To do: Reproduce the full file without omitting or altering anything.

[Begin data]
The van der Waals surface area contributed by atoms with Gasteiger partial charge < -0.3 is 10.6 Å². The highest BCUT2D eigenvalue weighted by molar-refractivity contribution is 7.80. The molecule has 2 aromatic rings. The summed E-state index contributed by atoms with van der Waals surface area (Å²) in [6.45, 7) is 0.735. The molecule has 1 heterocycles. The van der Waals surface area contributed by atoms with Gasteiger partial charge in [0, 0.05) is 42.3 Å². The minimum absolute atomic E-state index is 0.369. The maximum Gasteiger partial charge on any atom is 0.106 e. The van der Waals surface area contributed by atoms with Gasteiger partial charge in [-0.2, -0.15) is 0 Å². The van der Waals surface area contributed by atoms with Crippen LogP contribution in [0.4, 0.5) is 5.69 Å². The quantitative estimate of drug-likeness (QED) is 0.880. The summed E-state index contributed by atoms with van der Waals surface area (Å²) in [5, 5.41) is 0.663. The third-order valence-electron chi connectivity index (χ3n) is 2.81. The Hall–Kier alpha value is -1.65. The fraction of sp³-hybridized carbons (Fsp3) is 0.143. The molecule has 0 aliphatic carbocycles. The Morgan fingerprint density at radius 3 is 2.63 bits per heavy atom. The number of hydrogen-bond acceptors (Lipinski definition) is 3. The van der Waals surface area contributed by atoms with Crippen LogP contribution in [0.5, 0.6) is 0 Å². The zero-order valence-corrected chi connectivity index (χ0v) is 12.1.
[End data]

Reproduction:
The van der Waals surface area contributed by atoms with Gasteiger partial charge < -0.3 is 10.6 Å². The highest BCUT2D eigenvalue weighted by molar-refractivity contribution is 7.80. The molecule has 2 aromatic rings. The summed E-state index contributed by atoms with van der Waals surface area (Å²) in [6.45, 7) is 0.735. The molecule has 1 heterocycles. The van der Waals surface area contributed by atoms with Gasteiger partial charge in [0, 0.05) is 42.3 Å². The minimum absolute atomic E-state index is 0.369. The maximum Gasteiger partial charge on any atom is 0.106 e. The van der Waals surface area contributed by atoms with Gasteiger partial charge in [-0.2, -0.15) is 0 Å². The van der Waals surface area contributed by atoms with Crippen LogP contribution in [0.4, 0.5) is 5.69 Å². The quantitative estimate of drug-likeness (QED) is 0.880. The summed E-state index contributed by atoms with van der Waals surface area (Å²) in [5, 5.41) is 0.663. The third-order valence-electron chi connectivity index (χ3n) is 2.81. The Hall–Kier alpha value is -1.65. The fraction of sp³-hybridized carbons (Fsp3) is 0.143. The molecule has 0 aliphatic carbocycles. The Morgan fingerprint density at radius 3 is 2.63 bits per heavy atom. The number of hydrogen-bond acceptors (Lipinski definition) is 3. The van der Waals surface area contributed by atoms with Crippen LogP contribution in [0.5, 0.6) is 0 Å². The zero-order valence-corrected chi connectivity index (χ0v) is 12.1.